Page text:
Allen said: “I think it’s interesting because so many people think that recent years have been unexpectedly cool. In fact, what we found was that a few years around the turn of the millennium were slightly warmer than forecast, and that temperatures have now reverted to what we were predicting back in the 1990s.”

He added: “Of course, we should expect fluctuations around the overall warming trend in global mean temperatures (and even more so in British weather!), but the success of these early forecasts suggests the basic understanding of human-induced climate change on which they were based is supported by subsequent observations.”

© Guardian News and Media 2013


Clouds of blue and green phytoplankton swirl and twine in the waters of the Bay of Biscay in this NASA Terra satellite image obtained in 2004. German researchers on Wednesday said they had evidence that sowing the ocean with iron particles sucks up and stores carbon dioxide (CO2), preventing the gas from stoking dangerous climate change. (AFP Photo/)

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« Reply #372 on: Mar 28, 2013, 07:53 AM »

Study: Pesticides scramble bees’ brain circuits

By Agence France-Presse
Wednesday, March 27, 2013 14:47 EDT

Pesticides used by farmers to protect crops or bee hives can scramble the brain circuits of honeybees, affecting memory and navigation skills needed to find food, scientists said Wednesday.

This in turn threatened entire colonies of bees whose pollinating functions are vital for human food production, they wrote in the journal Nature Communications.

The team observed honeybee brains in the lab after exposing them to neonicotinoid pesticides used on crops, and organophosphates, the most widely used group of insecticides in the world — in this case coumaphos — sometimes used to control mite infestations in beehives.

Exposed to similar concentrations of the two pesticides as they would encounter in the environment, the learning circuits of the bee brains soon stopped working, said the researchers.

“Together, the two classes of pesticide showed a greater negative effect on the bee brain and are predicted to inhibit honeybee learning,” co-author Christopher Connolly of the University of Dundee’s Medical Research Institute told AFP.

“Pollinators perform sophisticated behaviours while foraging that require them to learn and remember floral traits associated with food,” added colleague Geraldine Wright of Newcastle University’s Centre for Behaviour and Evolution.

“Disruption in this important function has profound implications for honeybee colony survival because bees that cannot learn will not be able to find food.”

The finding comes amid a fierce debate on the continuing use of neonicotinoids.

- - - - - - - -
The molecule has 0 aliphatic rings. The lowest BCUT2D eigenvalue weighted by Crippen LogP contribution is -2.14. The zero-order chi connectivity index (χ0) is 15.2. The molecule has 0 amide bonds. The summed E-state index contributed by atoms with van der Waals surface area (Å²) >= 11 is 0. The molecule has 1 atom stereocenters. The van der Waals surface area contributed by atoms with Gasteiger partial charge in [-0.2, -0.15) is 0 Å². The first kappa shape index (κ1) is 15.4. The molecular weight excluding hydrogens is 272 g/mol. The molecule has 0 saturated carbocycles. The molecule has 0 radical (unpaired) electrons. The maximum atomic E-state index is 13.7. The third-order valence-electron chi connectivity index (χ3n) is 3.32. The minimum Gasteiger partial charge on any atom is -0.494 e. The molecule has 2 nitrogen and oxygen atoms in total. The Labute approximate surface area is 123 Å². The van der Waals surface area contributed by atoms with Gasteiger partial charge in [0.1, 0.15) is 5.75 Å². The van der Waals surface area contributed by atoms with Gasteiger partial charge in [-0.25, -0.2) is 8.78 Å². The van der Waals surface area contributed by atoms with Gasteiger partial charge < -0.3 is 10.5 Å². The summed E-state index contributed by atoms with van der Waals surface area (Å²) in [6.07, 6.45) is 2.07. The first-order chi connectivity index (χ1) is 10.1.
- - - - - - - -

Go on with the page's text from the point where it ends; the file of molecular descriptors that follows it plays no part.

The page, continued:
Two weeks ago, European nations rejected a proposed two-year ban on the brain-targeting group of insecticides following opposition by the agrochemical industry.

Beekeepers in Europe, North America and elsewhere are worried by so-called colony collapse disorder — a phenomenon in which adult bees abruptly disappear from beehives — which has been blamed on mites, a virus or fungus, pesticides or a combination thereof.

Bees account for 80 percent of plant pollination by insects. Without them, many crops would be unable to bear fruit or would have to be pollinated by hand.

The researchers said their findings should prompt a rethink of pesticide use.

“Our data suggests that the widespread use of coumaphos as a miticide is an unnecessary risk to the health of honeybees,” said Connolly, and proposed organic acids may be more appropriate for hive mite control.

“In terms of crop protection pesticides, it is claimed by the agrochemical industry that alternatives to the neonicotinoids would be more toxic to bees.

“A direct comparison of the alternatives appears to be the only way forward” to find the least harmful alternative, he said.

Commenting on the study, apiculture (beekeeping) professor Francis Ratnieks of the University of Sussex said the concentrations used in the study appeared to be high.

“It is no surprise that insecticides at high concentrations are harmful, but we don’t know whether the low levels of neonicotinoid insecticides in the nectar and pollen of treated plants… are harmful in the real world.”

Furthermore, coumaphos was not legal for use in much of Europe and not widely used in the United States, said Ratnieks, quoted by the Science Media Centre in London.

[Bee via Shutterstock]

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« Reply #373 on: Mar 28, 2013, 08:25 AM »

Obama Can’t Fix Congress’ Monsanto Giveaway with an Executive Order

By: Sarah Jones
Mar. 27th, 2013

The “Monsanto Protection Act” (section 735) was attached (anonymously) as a rider to a short term spending bill (HR 933). President Obama signed it into law on March 26th.

Food activists (and generally sane people) are outraged, as they should be. 250,000 voters signed a petition opposing the act and others called for Obama to strike the Monsanto provision (aka, “biotech rider”) from the spending bill.

“Passing the Monsanto Protection Act is the last straw for millions of Americans who are tired of being betrayed by their elected officials,” said Dave Murphy, founder and executive director of Food Democracy Now! “We’re calling on President Obama to stand up for family farmers and the Constitution and veto the Monsanto Protection Act.”

The problem is that the President does not have line item veto power; it’s all or nothing. This is called a poison pill. As part of the short term spending bill, President Obama had to sign the resolution in order to prevent the federal government from shutting down today, March 27, when the current funding was set to expire. He doesn’t get to cherry pick what parts he signs into law. He either lets the goverment shut down or he signs the poison pill.